A third pontoon 30 is mounted at the bow of the boat. As shown in Fig. 3, this bow pontoon is of a construction similar to the pontoons 16, having an elongated arm 34 with a downwardly extending hook 36 at each of its ends and a float 37 extended around said hooks. Said pontoon is secured to the boat frame by means of a bolt 38 extending upwardly from the arm 34 and engaging the flattened overlapping ends 39 of the diagonals 14, thus rigidly securing the frame in an assembled relation. A transversely extending cross-brace 40 disposed rearwardly on the arm 34 is received in suitable holes 42 on the inner face of each of the diagonals 14; said brace serving as a foot rest for the boats occupant and as a further means for interlocking the frame members together.
A chair 46 having a seat and back conveniently made of plastic or canvas fabric is mounted above the boat frame. The seat of the chair is supported by a rearwardly extending U-shaped pair of legs 48 whose ends are iixedly secured to a sleeve 50 rotatably mounted on the stern member 10. The back of the chair is supported on a generally Ug-shaped pair of legs 52. Said legs exy tend diagonally downward from the top of the chair back and are pivotally joined to the intersecting pair of legs 50, as by pins 53. The legs 52 are held in fixed position on the diagonals 14 by means of downwardly extending pins 56 received in holes 58 in said diagonals. An extension on each of the legs 52 extends upwardly and outwardly in an are beyond the pins 56 and terminates at a height substantially level with the chair seat to form oar supports 55.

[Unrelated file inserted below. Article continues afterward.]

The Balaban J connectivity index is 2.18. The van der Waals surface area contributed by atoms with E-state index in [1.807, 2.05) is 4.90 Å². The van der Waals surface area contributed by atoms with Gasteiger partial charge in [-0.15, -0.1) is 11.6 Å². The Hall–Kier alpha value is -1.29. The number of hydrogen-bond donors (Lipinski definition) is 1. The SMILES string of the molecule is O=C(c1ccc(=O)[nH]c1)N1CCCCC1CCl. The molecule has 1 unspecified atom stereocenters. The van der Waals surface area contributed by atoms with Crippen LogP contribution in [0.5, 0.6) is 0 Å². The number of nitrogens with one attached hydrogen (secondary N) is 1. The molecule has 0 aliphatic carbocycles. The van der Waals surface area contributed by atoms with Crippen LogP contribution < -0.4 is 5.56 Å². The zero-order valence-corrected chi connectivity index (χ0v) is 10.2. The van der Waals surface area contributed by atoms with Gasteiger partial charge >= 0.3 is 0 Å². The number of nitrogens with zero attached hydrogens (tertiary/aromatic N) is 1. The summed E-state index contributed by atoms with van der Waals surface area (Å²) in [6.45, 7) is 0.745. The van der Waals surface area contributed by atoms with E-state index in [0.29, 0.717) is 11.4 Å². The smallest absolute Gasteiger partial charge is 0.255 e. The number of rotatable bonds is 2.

Conveniently, the boat is propelled by a pair of oars `60. Each oar is pivotally connected, as at 62, to a sleeve 64 rotatably mounted on the terminal upstanding end of the oar supports 55.
As shown in Fig. l, a plurality of boats embodying our invention may be pivotally secured together. The sleeve 50 is provided with a rearwardly extending flange 66 having an aperture 68 which receives the locking-bolt 38 of another boat. By securing said bolt to the flange 66 the two boats are joined together, and in this manner a chain of boats may be formed with each boat being secured to one preceding it.